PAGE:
Snow looks to be on way as Met Éireann forecasts 'wintry showers' and Carlow Weather predicts 'plunging air' #sneachta

Conor Ganly

Reporter:

Conor Ganly

The first week of December looks set to see snow hit Ireland with Met Éireann forecasting wintry showers, frost and biting cold winds. 

The forecaster expects the weather to turn much colder in the second half of the week ahead.

Met Éireann says the weather is expected to turn cold on Thursday and continue in the vein through Friday and the weekend when snow could feature.

"The beginning of the week will be mostly cloudy with some rain or drizzle at times and temperatures will be average for the time of year. Turning much colder and more unsettled from midweek.

"Through the end of the week and into the weekend in a biting fresh and blustery northerly wind that will feed in further showers, some turning wintery over higher ground," said Met Éireann in its forecast.

Carlow Weather's Alan O'Reilly expects something similar and explained why. He says charts show Atlantic ridge with Jet Stream dropping south and cold air plunging down from the north.  He expects a low system on Friday to bring some wintry showers but mainly on high ground. MORE FORECAST DETAILS FOR THE WEEK AHEAD BELOW TWEETS.

Met Éireann national forecast issued at 9.10pm on Sunday, November 29

MONDAY 
On Monday morning, rain and drizzle over the northern half of the country will move southwards making for a cloudy and damp day with outbreaks of rain or drizzle. However, much of southwest Munster will stay mainly dry. Highest temperatures of 10 or 11 degrees, with moderate to fresh westerly winds, strong on northern coasts.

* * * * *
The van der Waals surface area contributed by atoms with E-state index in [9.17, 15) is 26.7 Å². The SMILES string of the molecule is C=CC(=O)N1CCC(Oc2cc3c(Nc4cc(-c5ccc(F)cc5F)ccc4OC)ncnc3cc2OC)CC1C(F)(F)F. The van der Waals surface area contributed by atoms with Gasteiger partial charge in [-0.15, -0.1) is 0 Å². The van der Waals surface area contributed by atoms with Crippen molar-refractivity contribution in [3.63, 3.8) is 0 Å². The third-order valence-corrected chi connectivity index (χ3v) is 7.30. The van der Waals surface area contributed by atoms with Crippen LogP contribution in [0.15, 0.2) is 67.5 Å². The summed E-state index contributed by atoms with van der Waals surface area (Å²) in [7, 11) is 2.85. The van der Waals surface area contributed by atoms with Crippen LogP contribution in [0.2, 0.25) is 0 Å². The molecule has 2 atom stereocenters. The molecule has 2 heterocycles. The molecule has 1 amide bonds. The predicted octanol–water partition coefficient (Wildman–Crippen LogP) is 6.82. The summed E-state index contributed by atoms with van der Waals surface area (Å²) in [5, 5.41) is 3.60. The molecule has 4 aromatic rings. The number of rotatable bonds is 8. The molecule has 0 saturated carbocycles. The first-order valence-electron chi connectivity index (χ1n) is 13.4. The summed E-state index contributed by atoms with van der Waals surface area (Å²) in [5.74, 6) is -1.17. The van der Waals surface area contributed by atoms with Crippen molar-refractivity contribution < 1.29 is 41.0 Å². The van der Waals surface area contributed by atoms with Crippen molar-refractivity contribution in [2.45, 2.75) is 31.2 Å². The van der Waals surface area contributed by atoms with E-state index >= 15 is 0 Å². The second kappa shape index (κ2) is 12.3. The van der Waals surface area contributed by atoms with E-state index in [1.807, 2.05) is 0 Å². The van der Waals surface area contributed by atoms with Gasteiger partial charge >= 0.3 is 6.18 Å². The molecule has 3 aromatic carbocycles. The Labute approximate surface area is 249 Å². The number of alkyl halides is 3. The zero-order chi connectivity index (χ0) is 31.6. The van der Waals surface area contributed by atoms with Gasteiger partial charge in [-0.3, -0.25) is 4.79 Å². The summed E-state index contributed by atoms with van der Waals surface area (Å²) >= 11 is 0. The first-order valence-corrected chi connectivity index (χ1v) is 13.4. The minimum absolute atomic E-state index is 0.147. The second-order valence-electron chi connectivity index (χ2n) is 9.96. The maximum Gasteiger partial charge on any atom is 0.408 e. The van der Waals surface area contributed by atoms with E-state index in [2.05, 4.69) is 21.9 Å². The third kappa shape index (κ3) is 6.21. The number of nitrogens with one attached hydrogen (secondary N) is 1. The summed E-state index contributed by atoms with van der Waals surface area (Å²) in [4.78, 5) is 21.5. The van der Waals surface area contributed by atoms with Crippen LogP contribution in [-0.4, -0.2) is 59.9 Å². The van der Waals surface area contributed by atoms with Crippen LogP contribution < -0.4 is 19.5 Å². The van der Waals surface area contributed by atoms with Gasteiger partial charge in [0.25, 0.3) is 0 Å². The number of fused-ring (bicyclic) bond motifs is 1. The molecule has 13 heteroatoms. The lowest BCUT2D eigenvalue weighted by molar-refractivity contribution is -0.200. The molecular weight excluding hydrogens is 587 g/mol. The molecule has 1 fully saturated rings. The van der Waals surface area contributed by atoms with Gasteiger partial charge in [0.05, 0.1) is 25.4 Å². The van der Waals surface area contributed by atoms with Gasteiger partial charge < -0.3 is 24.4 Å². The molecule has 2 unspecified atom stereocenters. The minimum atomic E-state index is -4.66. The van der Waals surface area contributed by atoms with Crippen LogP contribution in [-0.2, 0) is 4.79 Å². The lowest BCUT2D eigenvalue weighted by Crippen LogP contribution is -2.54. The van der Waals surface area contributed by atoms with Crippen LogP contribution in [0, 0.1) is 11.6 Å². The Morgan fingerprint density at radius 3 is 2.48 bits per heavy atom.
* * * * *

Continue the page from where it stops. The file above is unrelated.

Cloudy with outbreaks of light rain or drizzle at times, however remaining mostly dry in the southwest. Lowest temperatures of 6 to 9 degrees in light westerly or variable breezes.

Tuesday: A cloudy and damp start to Tuesday, with further rain and drizzle mainly in the east, however it will become drier as the day goes on with a few breaks in the cloud leading to some hazy sunshine. Highest temperatures of 10 to 12 degrees in light westerly breezes. Turning mostly cloudy again on Tuesday night with a band of patchy light rain developing and turning persistent for a time in the northwest. A little cooler than Monday night with minimum temperatures of 4 to 7 degrees, in light to moderate westerly winds.

Wednesday: Wednesday will start off cloudy with scattered outbreaks of rain moving southeastwards through the morning. Sunny spells will follow with scattered showers developing in the northwest and extending to all Atlantic coastal counties by the afternoon, turning more frequent and heavier as the day goes on. Highest afternoon temperatures of 5 to 9 degrees in light to moderate westerly winds, fresh to strong at times near coasts in the northwest.
Showers early will merge into longer spells of rain becoming heavy at times in western areas , and there will be a risk of hail also. It will be a cold night with lowest temperatures of 2 to 5 degrees, in mostly moderate west to southwest winds, fresh to strong at times near coasts in the west and north.

Thursday: There is some uncertainty in the forecast for Thursday. Current indications are for a cold day with widespread showers. A period of more prolonged rain, or sleet mainly over higher ground, will extend over Munster and south Leinster through the course of the day. Feeling chilly with highest temperatures of just 2 to 5 degrees early dropping to 1 to 3 degrees by afternoon with the risk of a frost developing early in light to moderate southwest winds veering gradually northerly by evening. Thursday night is looking very cold and frosty under largely clear skies, with just a few showers in coastal areas of the west and north, turning wintery at times over higher ground. Lowest temperatures generally of -2 to +2 degrees or possibly colder locally in Ulster.

Further outlook
Remaining cold through the end of the week and into the weekend in a biting fresh and blustery northerly wind that will feed in further showers, some turning wintery over higher ground.